Looking Out for Desperation Finance in PIPEs Deals

By Matthew Goldstein
April 9, 2004

When publicly held companies find themselves strapped for cash and unable to tap capital markets, they increasingly are turning to a type of financing that can spell big trouble for existing shareholders: private investment in public equity transactions.

This year the dollar value of so-called PIPE deals is on a pace to eclipse the totals tallied in each of the last three years. In fact, with 392 companies raising $5 billion, 2004 is shaping up as the second-best year ever for these transactions, according to information compiled by PlacementTracker.

PIPEs are popular with hedge funds because buyers usually get preferred stock or bonds that convert into shares at discounted prices. The deals often include sweeteners, such as warrants, that permit the investors to buy additional shares at prices well below what ordinary investors would pay on a public market. In return, the companies, many of which would have difficulty tapping the public market for financing, get badly needed cash.

But the deals have major downside for existing shareholders, who suffer immediate dilution when an outside investor receives new shares, particularly at a discount to the market price. More alarming, Securities and Exchange Commission sources say, these negotiated investments are drawing increasing scrutiny of late because of the potential they create for savvy investors to manipulate stocks.

Last year, for instance, Rhino Advisors paid a $1 million fine after the SEC charged the unregistered investment advisory firm with manipulating the stock of Sedona by shorting the tiny software company's shares following a $3 million PIPE deal. Regulators charged that Rhino shorted the stock on behalf of one of its clients, Swiss-based Amro International, which had purchased a $3 million convertible note from Sedona in a deal negotiated by Rhino.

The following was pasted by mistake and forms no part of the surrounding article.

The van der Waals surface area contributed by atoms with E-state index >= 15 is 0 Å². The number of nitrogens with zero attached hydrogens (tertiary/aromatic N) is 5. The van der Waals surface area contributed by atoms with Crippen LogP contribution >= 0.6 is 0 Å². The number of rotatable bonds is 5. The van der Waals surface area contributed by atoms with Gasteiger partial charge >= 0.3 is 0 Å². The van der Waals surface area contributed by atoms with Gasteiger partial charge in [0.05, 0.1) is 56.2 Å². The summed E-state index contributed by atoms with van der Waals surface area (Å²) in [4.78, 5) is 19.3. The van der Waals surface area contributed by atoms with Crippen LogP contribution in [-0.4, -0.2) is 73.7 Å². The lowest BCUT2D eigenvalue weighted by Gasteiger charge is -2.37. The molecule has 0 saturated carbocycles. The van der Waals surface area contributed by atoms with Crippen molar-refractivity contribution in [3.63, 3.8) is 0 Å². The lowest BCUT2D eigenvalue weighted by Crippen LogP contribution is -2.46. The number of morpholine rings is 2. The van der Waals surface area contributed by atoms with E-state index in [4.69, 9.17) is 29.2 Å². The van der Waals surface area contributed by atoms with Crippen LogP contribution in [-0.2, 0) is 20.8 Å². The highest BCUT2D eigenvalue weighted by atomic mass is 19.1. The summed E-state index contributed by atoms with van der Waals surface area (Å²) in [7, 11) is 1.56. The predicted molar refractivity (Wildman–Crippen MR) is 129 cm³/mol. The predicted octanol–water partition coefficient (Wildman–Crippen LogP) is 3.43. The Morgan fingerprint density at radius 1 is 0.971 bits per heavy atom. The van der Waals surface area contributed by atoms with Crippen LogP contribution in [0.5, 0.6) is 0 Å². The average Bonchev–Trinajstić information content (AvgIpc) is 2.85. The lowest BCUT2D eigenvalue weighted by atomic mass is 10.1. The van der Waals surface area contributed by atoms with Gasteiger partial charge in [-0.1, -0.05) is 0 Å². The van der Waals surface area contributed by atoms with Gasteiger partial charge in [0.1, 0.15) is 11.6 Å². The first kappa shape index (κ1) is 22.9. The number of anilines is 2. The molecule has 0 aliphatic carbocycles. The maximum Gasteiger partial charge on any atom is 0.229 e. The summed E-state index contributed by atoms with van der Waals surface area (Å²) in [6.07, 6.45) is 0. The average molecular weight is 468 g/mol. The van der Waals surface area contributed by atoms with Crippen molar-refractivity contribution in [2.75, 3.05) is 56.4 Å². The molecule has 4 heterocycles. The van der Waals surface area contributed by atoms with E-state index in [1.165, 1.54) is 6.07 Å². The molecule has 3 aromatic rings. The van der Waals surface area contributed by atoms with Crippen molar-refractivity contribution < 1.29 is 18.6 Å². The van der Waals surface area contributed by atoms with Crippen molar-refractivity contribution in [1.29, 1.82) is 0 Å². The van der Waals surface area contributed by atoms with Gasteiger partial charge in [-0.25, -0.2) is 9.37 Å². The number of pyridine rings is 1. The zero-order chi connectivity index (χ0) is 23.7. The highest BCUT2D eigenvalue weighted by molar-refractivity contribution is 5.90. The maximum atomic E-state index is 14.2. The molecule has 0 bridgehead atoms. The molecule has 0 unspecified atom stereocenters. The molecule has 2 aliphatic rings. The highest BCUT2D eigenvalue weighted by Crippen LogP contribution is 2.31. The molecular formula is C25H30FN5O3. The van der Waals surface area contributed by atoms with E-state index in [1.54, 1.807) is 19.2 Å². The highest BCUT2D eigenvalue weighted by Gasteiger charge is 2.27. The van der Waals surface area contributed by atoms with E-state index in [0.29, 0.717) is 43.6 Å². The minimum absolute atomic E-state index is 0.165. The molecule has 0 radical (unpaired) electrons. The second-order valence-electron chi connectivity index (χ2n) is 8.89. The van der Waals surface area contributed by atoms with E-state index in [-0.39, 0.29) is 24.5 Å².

The terms of the PIPE deal entitled Amro to more shares of Sedona stock if the company's share price fell significantly before the date the note was due to convert. But the PIPE also prohibited Amro from trying to hedge its interest by shorting Sedona's shares during the life of the note.

So, the SEC alleges, Rhino began shorting the stock as proxy for its client, in a move that dramatically drove the share price down and meant Amro ultimately collected more shares of Sedona stock than it otherwise would have received. Amro, which wasn't charged by the SEC, benefited from Rhino's action, because it got a ready supply of stock to cover earlier short bets it had made.

Long before the Rhino Advisors case, PIPEs had a bad rap on Wall Street, since many deals were structured on overly favorable terms to the hedge funds. The worst of the PIPEs were so-called "toxic converts," convertible debt notes with a bottomless conversion price that sometimes sent stocks into a downward death spirals.

Toxic converts got their name because unlike typical convertibles, which only get converted into shares when a stock rises to a fixed price, the conversion price for these notes keeps getting adjusted downward when the underlying stock fell. The drop in the stock price also meant that buyers were entitled to receive more shares when the conversion occurred.

But the bottomless conversion feature inspired short-sellers, including many of the hedge funds that bought the bonds, to literally short the stocks to death. Toxic converts were little more than desperation financing for companies on the brink of bankruptcy.